John Keegan on a remarkable history of Clausewitz
Clausewitz by Michael Howard
79 pp. (Oxford University Press, Past Masters Series, 1983)
The Past Masters Series is an ambitious project. It aims to epitomise in volumes of a hundred pages the thoughts of the makers of the modern world. General Karl von Clausewitz is unquestionably one of them. His dissection of the nature of war, interpreted and applied by his pupil Moltke, supplied the Prussian army with the formula for its nineteenth century victories. The sensation they created sold Clausewitz to the armies of Europe. Their staff colleges transmitted a version of his teaching to the war planners of 1914 and 1939. In our own times his relentless rationality has hallowed the logic by which the high priests of nuclear strategy have argued their way to the doctrine of Mutually Assured Destruction.
He remains, nevertheless, a difficult and obscure writer, both in his native German and in translation. Michael Howard, with Peter Paret, has already earned our thanks by putting him, for the first time, into clear and readable English. In this tiny book he completes his labours – and labours they were, for Vom Kriege is long and disorganised, as well as difficult – by systematising the substance with force and precision.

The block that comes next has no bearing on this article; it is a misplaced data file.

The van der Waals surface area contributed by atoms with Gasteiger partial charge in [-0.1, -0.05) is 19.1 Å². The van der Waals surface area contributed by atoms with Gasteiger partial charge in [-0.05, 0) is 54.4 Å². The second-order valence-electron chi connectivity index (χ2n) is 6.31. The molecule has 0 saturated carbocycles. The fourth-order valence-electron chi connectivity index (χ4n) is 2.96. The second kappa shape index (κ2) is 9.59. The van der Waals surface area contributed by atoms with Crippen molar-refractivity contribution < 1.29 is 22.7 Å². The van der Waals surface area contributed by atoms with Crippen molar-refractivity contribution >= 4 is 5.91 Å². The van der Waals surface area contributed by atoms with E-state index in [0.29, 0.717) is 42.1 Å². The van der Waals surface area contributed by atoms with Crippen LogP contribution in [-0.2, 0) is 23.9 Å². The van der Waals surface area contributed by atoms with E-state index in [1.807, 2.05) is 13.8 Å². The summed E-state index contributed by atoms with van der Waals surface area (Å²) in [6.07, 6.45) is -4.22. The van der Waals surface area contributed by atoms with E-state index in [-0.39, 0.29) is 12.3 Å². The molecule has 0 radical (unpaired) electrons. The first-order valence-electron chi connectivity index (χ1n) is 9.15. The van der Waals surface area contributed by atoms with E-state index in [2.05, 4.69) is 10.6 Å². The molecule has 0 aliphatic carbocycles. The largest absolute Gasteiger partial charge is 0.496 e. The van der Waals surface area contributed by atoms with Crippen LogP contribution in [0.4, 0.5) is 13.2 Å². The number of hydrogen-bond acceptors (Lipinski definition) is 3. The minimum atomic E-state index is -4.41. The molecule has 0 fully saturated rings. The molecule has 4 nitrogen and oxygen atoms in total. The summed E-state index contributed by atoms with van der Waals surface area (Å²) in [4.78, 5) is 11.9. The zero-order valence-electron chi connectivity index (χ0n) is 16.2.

It is difficult in a short review, and to readers who have not perhaps struggled with the original, to demonstrate how remarkable Professor Howard's achievement is. What he has done is to show that Clausewitz's thought, scattered through 118 chapters, may be arranged under three main heads. The first concerns the relationship between practice and theory – to which, though a theorist himself, the writer allotted a value subordinate to moral and perceptual qualities. The second concerns the relationship between ends and means, under which Clausewitz argues the reader into accepting the inescapable utility of force. The third examines the relationship between the need for espousing force and the purpose to which it is put, in his famous distinction between limited and absolute war. In three steps, as it were, Clausewitz demonstrates that the real battlefield is in the mind of men, that moral forces predominate there, but that intellect must adjust the degree of force used, against the passions it arouses, to the proportions of the purpose for which it was first invoked.
Howard's Clausewitz is destined to become an essential companion to Howard's and Paret's translation of On War. It will be the book to which the despairing student turns whenever he loses his way in the labyrinth of the original. He will turn back invigorated and reassured most of all by the great interpreter's implicit admission that some of the philospher's most important ideas are fugitives in the forests of his denser prose. Now that they have been netted and pinned under glass, we really do have what every staff college candidate of the last hundred years has sighed for in vain – a vade mecum to Vom Kriege.
- John Keegan's most recent book is Six Armies in Normandy (1982)
- Middle East
- North America
- South America
- Central America
- Early Modern
- 20th Century
- Economic History
- Environmental History
- Food & Drink
- Historical Memory
- Science & Technology